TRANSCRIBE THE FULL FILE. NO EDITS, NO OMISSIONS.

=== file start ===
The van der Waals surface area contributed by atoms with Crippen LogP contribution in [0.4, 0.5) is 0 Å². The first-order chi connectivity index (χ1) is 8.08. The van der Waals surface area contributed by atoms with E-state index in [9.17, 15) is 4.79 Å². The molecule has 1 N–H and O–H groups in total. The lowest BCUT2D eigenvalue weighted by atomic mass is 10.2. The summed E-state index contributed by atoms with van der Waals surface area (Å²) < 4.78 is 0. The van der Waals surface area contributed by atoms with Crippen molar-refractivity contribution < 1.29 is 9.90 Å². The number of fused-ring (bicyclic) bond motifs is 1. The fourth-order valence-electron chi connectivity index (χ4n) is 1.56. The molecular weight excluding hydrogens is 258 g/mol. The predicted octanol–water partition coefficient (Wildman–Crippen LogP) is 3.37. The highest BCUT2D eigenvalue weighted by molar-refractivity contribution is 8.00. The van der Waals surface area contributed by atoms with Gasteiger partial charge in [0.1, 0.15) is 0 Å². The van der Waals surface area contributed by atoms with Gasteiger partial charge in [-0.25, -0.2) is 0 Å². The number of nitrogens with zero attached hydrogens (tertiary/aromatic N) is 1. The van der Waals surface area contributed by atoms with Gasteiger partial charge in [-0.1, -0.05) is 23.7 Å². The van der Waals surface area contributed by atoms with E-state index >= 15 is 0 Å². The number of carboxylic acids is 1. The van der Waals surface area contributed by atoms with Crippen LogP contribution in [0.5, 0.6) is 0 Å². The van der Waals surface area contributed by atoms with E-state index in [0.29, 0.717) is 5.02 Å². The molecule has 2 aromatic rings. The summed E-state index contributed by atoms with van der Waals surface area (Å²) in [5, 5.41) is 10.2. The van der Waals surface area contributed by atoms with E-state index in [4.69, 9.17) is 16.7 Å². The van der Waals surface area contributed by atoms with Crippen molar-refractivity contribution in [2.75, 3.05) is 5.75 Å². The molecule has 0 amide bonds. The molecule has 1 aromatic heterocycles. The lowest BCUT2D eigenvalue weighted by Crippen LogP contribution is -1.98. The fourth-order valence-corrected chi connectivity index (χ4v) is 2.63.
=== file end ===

The van der Waals surface area contributed by atoms with Crippen LogP contribution in [0.4, 0.5) is 0 Å². The first-order chi connectivity index (χ1) is 8.08. The van der Waals surface area contributed by atoms with E-state index in [9.17, 15) is 4.79 Å². The molecule has 1 N–H and O–H groups in total. The lowest BCUT2D eigenvalue weighted by atomic mass is 10.2. The summed E-state index contributed by atoms with van der Waals surface area (Å²) < 4.78 is 0. The van der Waals surface area contributed by atoms with Crippen molar-refractivity contribution < 1.29 is 9.90 Å². The number of fused-ring (bicyclic) bond motifs is 1. The fourth-order valence-electron chi connectivity index (χ4n) is 1.56. The molecular weight excluding hydrogens is 258 g/mol. The predicted octanol–water partition coefficient (Wildman–Crippen LogP) is 3.37. The highest BCUT2D eigenvalue weighted by molar-refractivity contribution is 8.00. The van der Waals surface area contributed by atoms with Gasteiger partial charge in [0.1, 0.15) is 0 Å². The van der Waals surface area contributed by atoms with Gasteiger partial charge in [-0.25, -0.2) is 0 Å². The number of nitrogens with zero attached hydrogens (tertiary/aromatic N) is 1. The van der Waals surface area contributed by atoms with Gasteiger partial charge in [-0.1, -0.05) is 23.7 Å². The van der Waals surface area contributed by atoms with E-state index >= 15 is 0 Å². The number of carboxylic acids is 1. The van der Waals surface area contributed by atoms with Crippen LogP contribution in [0.5, 0.6) is 0 Å². The van der Waals surface area contributed by atoms with E-state index in [0.29, 0.717) is 5.02 Å². The molecule has 2 aromatic rings. The summed E-state index contributed by atoms with van der Waals surface area (Å²) in [5, 5.41) is 10.2. The van der Waals surface area contributed by atoms with E-state index in [4.69, 9.17) is 16.7 Å². The van der Waals surface area contributed by atoms with Crippen molar-refractivity contribution in [2.75, 3.05) is 5.75 Å². The molecule has 0 amide bonds. The molecule has 1 aromatic heterocycles. The lowest BCUT2D eigenvalue weighted by Crippen LogP contribution is -1.98. The fourth-order valence-corrected chi connectivity index (χ4v) is 2.63.